In this book Wyn Wade has given us a very good overview but not an extremely detailed look at the Ku Klux Klan. That is not to say that he has not done his research for he has found lots of material. The simple fact is that a book of this length cannot possibly cover the subject in any great depth. That would require a book at least twice this long, and probably three times as long. This book was obviously not intended to be a Shelby Foote type narrative of the Klan, but the basic survey that it is.
Wade has done a good job with the post reconstruction Klan, but he tends to take revisionist history a bit too far. One thing that puzzles me is that he refers to Tennessee as the, "the only border state" that left the Union. Many historians refer to the Volunteer State as a border state even though it was surrounded by slave states on all sides, so I can let that part of the statement slide. I have never however heard of Tennessee referred to as a border state without at least Virginia and Arkansas also receiving that label. It's not a big thing I realize, but it did bug me.
After reconstruction, Wade takes the reader to the history of D.W. Griffith's "Birth of a Nation", the movie that made the rebirth and rise of the post World War I Klan possible. Then he traces the new Klan through its phenomenal growth to its demise. Wade then moves on to the Cold War anti-Communist Klan, the Civil Rights era Klan, the David Duke Klan, and today's Aryan crowd. He does a fine job of bringing out the personalities of various Klan leaders and giving the lowdown on various politicians who, while not Klansmen themselves, were more than happy to court Klan support. He also does an outstanding job of telling the story of Klan violence, with special attention to the victims.
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12 of 17 people found the following review helpful By A Customer on November 12, 2002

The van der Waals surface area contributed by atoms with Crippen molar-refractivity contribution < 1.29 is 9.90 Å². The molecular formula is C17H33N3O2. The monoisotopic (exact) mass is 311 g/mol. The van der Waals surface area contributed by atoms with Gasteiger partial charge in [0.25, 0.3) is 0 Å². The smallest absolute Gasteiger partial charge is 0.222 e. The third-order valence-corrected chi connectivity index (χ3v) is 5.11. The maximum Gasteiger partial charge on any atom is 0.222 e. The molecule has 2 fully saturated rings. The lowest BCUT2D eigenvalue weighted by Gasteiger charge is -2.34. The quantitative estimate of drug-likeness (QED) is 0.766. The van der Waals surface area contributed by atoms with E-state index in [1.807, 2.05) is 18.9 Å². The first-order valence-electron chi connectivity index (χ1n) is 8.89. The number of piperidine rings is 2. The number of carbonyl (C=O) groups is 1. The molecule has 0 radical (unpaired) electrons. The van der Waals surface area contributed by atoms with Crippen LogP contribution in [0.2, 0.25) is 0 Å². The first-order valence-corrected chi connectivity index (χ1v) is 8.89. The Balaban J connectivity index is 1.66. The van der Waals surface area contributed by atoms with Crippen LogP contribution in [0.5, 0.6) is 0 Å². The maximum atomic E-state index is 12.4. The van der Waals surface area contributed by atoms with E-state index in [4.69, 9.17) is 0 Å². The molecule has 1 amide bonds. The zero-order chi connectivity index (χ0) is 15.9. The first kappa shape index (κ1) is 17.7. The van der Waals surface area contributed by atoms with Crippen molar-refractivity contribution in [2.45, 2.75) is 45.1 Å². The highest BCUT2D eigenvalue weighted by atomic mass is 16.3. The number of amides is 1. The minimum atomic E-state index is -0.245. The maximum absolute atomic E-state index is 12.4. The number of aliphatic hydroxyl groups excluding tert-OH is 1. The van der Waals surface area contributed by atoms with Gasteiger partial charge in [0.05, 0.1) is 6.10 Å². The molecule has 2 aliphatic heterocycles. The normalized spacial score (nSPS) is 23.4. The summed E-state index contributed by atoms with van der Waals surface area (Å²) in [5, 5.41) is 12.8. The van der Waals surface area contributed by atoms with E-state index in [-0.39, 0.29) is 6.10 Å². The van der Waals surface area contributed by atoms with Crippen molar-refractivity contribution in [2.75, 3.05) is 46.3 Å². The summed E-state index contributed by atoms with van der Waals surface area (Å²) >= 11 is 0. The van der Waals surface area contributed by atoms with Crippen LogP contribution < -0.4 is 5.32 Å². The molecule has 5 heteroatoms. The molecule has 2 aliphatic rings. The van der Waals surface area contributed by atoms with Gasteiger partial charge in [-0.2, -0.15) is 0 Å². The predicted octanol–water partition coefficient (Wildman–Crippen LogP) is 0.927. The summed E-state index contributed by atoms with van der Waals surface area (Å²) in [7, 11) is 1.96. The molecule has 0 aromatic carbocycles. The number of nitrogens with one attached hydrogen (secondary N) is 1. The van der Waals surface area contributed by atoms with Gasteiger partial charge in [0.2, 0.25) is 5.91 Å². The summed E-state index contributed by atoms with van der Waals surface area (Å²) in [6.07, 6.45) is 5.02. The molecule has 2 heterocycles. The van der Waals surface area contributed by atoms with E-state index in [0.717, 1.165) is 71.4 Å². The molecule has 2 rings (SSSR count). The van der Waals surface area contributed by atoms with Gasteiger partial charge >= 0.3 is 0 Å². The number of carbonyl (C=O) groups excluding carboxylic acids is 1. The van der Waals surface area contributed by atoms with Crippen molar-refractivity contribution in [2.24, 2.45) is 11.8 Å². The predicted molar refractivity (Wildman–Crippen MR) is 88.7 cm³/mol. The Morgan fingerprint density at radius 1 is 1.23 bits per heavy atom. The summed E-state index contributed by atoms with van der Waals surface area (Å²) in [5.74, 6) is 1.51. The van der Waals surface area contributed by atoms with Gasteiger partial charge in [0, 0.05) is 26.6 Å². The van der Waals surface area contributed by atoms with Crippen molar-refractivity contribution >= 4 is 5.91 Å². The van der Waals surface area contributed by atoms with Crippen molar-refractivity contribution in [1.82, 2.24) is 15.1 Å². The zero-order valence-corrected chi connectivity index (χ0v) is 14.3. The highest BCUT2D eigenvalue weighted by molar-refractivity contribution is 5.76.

Format: Paperback
The Fiery Cross is the best one-volume history of the Ku Klux Klan I have read. I have always had a hard time accepting the claims of the academics that historically, Klan membership in America was a civic-minded, even virtuous impulse on the part of ordinary citizens. (How the academics manage to say this in view of the Klan's anti-ethnic activities has always stumped me.) Wyn Craig Wade reveals the historic KKK in all its aberrant glory. Of special interest, I believe, is his chapter on the KKK's triumph in Indiana during the 1920s. It seems anomalous that this landlocked midwestern Hoosier empire, rather than some southern state, was the KKK's major stronghold during the decade it reached its greatest national prominence. Wade explains how KKK organizers skillfully exploited Indiana's penchants for organized religion, joining clubs, and arrogance. At one point, thousands of people accepted as true a rumor that the Pope was going to relocate the Vatican to Indiana. Why? Simply because Indiana was the most desirable real estate on earth.
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Format: Paperback Verified Purchase
The Ku Klux Klan may not be a pleasant topic. In fact, the KKK is a black eye the United States of America is slowly healing from. I picked up this book because I wanted to learn more about the dark history of the KKK. This book is a read that can enlighten readers, or history buffs about the history of the KKK. Also, this book gives people an idea of what makes the KKK tick, and shows the efforts of the KKK throughout American history to cover up their true intentions, racist terror. This book explores the KKK's birth after the Civil War, the rebirth of the KKK in 1915, the rise and fall of the KKK in the 1920s, etc. The book then covers the KKK's sporatic growth through the rest of the 20th century, all the way up the present day where people now know ways to combat the KKK and the terror they bring. If you are interested in any part of American history read this book. Just because a topic is not pleasant doesn't mean it should be ignored.